When I think about starting to write, I feel both an excitement about the possibilities, but also some uncertainty as well—some anxiety about creating an actual text that resembles the one I can imagine. The feeling of potential often comes to me as a vague sense impression of a visual image. For example, around 2:00 A.M. yesterday as I was thinking about writing this, what I felt was an image of a starlit midnight with crickets chirping and perhaps a moon in the sky, or a streetlight. And I suppose that image makes sense as a way to think about the feeling of anticipation that comes with starting to write—the very early morning hours tend to be cool and crisp, and one tingles a bit as a result of that coolness. Anticipation or the sense that one is on the verge of creating a text that is somewhat stirring or artistic has the same kind of tingle to it. Sometimes, creativity feels like an eagle soaring or like a bright, warm sun. These feelings and faint visual impressions are almost always part of what’s going on in my mind and spirit when I am planning a piece of writing. Once, when I found myself with only two hours to write a seven-page paper, my feeling was that of being like a racecar driver, with the keyboard as my steering wheel. (Incidentally, my limited time wasn’t because I procrastinated—it was because I had thought so much about the topic that I couldn’t get the ideas organized, and so, even though I had put a lot of hours into the paper, I found myself running out of time.)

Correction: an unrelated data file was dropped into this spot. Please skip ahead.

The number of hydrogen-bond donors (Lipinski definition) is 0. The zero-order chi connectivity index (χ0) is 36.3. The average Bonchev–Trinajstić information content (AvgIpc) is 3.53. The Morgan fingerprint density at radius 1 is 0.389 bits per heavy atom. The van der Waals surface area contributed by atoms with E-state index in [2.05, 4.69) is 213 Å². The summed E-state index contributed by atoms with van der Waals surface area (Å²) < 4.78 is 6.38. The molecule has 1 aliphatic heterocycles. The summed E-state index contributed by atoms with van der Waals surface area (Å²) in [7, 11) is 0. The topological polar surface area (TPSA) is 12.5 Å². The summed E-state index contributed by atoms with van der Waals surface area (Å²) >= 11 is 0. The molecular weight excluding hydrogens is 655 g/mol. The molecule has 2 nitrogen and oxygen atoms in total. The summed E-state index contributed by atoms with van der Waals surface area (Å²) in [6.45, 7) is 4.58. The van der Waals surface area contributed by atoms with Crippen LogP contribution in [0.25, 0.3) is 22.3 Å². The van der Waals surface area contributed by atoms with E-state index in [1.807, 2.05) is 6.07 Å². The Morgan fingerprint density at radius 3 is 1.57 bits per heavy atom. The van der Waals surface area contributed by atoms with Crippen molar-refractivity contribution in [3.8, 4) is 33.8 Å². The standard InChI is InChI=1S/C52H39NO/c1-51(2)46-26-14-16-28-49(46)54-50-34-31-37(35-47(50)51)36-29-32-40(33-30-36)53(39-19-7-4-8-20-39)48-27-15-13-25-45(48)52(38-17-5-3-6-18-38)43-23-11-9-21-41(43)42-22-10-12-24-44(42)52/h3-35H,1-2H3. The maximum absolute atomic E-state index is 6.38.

I had little idea what I would I write in that journal entry when I first touched pen to paper, but while writing, I became consciously aware of the way anticipation and excitement feel very similar to anxiety. And that gave me an idea—what if there was a way to turn one emotion into another? Essentially, this is what many of the activities I use to reduce stress do—redirect the emotions into a more constructive direction.

    Just as it did for me, taking the time to journal about your thoughts and feelings related to the activity of writing and to specific writing assignments can help you to gain insight and find new ideas and directions.

    Be a Star

    Even though you may not think of writing as fun, try to enjoy it and role-play having a positive attitude. The following role-playing activity may help you:

    1. Pretend you are an established writer, that everyone loves your work, and that your audience is eager to read your next exciting publication, which they will love simply because they adore you. You have to do the work of writing eventually anyway, and optimism yields better results than worrying. Staying positive gives you the best chance of doing your best. So, imagine an audience that will be delighted with everything and anything you write.
    2. If this is hard to imagine, ask a friend or two to role-play your adoring public and make the whole thing a game.
    3. Pretend you’re giving them the press release about what your next book will be about. Let them ask questions, and let it become a conversation.
    4. Let yourself be over-the-top with the ideas you share, and have a good time.